5. The view taken in the decision in Krishnaswami Thevan v. Pulukaruppa Thevan (1924) ILR 48 M 465 : 48 MLJ 354 does not appear to be really in conflict with the principle laid down in Chelimi Chetty v. Subbamma (1917) ILR 41 M 442 : 34 MLJ 213. In the latter case the partition suit filed by the minor had not reached the stage of a decree when the question arose for decision as to whether a division in status had been effected by the filing of a plaint on behalf of the minor plaintiff. The only point which directly arose for consideration was whether the filing of a plaint asking for partition ipso facto effected a severance of the family status and it was answered in the negative As to what would be the result if in such a suit the Court had passed a preliminary decree for partition, there was no necessity to decide in that case. In Krishnaswami Thevan v. Pulukaruppa Thevan (1924) ILR 48 M 465 : 48 MLJ 354 such a question arose directly for decision and was decided. Accepting the principle that in a suit for partition brought by the minor it is for the Court to determine whether the partition would be advantageous to the minor or not and that a severance in the status of the family could not be effected by the individual volition of the minor’s guardian or next friend, still, when the Court thinks fit on a consideration of the circumstances set forth in the plaint to decree partition of the family properties, the imprimatur of the Court must be deemed to have been placed on the allegations made in the plaint justifying the effecting of a partition. That being so, the Court must be deemed to have determined that, even on the date of the plaint, it would have allowed a partition to be effected as it was beneficial to the minor. Though the enquiry has necessarily to be made by the Court subsequent to the filing of the plaint, it is the state of affairs that existed on the date of the suit that determines the exercise of the Court’s discretion. It seems to us therefore that the principle of the decision in Krishnaswami Thevan v. Pulukaruppa Thevan (1924) ILR 48 M 465 : 48 MLJ 354 has to be applied to the present case. We hold that the plaintiff must be deemed to have become divided in status from the first defendant from the date of the plaint, namely 14th August, 1918, by reason of the Court having passed a preliminary decree in this suit allowing the partition of the family properties.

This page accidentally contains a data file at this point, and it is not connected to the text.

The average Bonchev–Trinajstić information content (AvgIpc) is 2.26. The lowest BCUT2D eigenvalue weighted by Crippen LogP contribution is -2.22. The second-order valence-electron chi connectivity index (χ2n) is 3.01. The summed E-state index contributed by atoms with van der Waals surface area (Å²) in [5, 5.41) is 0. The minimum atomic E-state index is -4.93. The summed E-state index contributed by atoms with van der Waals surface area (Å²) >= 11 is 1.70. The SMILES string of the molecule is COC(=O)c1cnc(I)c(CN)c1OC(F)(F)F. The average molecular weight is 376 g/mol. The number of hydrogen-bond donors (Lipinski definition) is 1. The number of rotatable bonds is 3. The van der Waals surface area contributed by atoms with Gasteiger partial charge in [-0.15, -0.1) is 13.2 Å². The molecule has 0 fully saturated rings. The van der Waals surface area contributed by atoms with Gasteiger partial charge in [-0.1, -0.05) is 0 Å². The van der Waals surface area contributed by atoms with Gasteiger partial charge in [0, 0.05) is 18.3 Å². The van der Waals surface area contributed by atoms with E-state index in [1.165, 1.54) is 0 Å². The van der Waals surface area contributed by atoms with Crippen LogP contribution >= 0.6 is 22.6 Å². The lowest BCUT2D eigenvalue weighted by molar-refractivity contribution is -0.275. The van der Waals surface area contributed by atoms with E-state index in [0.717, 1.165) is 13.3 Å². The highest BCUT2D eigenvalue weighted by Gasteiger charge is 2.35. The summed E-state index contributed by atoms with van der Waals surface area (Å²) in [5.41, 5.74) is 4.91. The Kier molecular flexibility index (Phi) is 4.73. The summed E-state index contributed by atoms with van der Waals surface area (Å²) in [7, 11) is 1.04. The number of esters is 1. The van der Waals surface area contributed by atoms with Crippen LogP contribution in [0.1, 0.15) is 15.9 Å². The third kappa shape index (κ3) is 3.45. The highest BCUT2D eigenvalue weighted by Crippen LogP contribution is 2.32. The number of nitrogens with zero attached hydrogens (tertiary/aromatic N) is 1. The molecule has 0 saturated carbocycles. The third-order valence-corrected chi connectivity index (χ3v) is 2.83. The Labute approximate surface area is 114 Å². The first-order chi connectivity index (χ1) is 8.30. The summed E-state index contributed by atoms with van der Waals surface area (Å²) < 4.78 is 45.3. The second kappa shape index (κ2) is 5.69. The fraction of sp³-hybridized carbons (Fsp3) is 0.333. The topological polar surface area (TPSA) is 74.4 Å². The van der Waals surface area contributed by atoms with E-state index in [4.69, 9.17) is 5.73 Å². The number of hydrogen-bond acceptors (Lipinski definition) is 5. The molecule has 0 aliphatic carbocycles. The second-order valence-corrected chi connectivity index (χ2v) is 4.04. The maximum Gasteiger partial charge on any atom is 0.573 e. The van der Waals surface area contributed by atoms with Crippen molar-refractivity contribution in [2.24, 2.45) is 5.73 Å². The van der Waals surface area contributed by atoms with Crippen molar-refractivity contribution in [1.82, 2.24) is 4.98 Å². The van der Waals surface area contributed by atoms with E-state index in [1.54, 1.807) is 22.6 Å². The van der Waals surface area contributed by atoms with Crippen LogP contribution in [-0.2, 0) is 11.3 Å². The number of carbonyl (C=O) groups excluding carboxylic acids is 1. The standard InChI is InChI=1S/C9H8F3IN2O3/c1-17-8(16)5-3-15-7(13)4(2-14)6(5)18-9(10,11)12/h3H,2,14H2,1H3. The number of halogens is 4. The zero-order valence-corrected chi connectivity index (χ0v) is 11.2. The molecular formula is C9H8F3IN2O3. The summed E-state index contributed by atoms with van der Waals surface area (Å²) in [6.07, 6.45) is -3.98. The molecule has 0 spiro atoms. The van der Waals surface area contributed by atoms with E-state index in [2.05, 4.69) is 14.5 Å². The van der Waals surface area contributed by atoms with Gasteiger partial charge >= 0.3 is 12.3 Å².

6. It is urged on the first defendant’s side that the Court passed a preliminary decree in this case on the 7th April, 1921 in accordance with a consent statement filed by the parties and not upon an enquiry as to whether a partition would be for the benefit of the minor or not. The soundness, of this argument is open to doubt. The first defendant, who was contesting the plaintiff’s claim for partition, subsequently consented to the passing of a preliminary decree in his favour and thereby abandoned the pleas which he raised in opposition to the plaintiff’s claim for partition. Virtually the abandonment of his contentions by the first defendant had the effect of leaving unchallenged the allegations made in the plaint for showing that the partition is necessary and beneficial to the minor and therefore the Court thought fit to pass a preliminary decree in plaintiff’s favour. The fact that the preliminary decree in this case was passed on a consent statement does not make any difference.
7. The finding of the Lower Court on this point is modified and we hold that the plaintiff became divided in status from the first defendant not from the date of the preliminary decree (7th April, 1921) but from the date of the institution of the suit, namely, 14th August, 1918.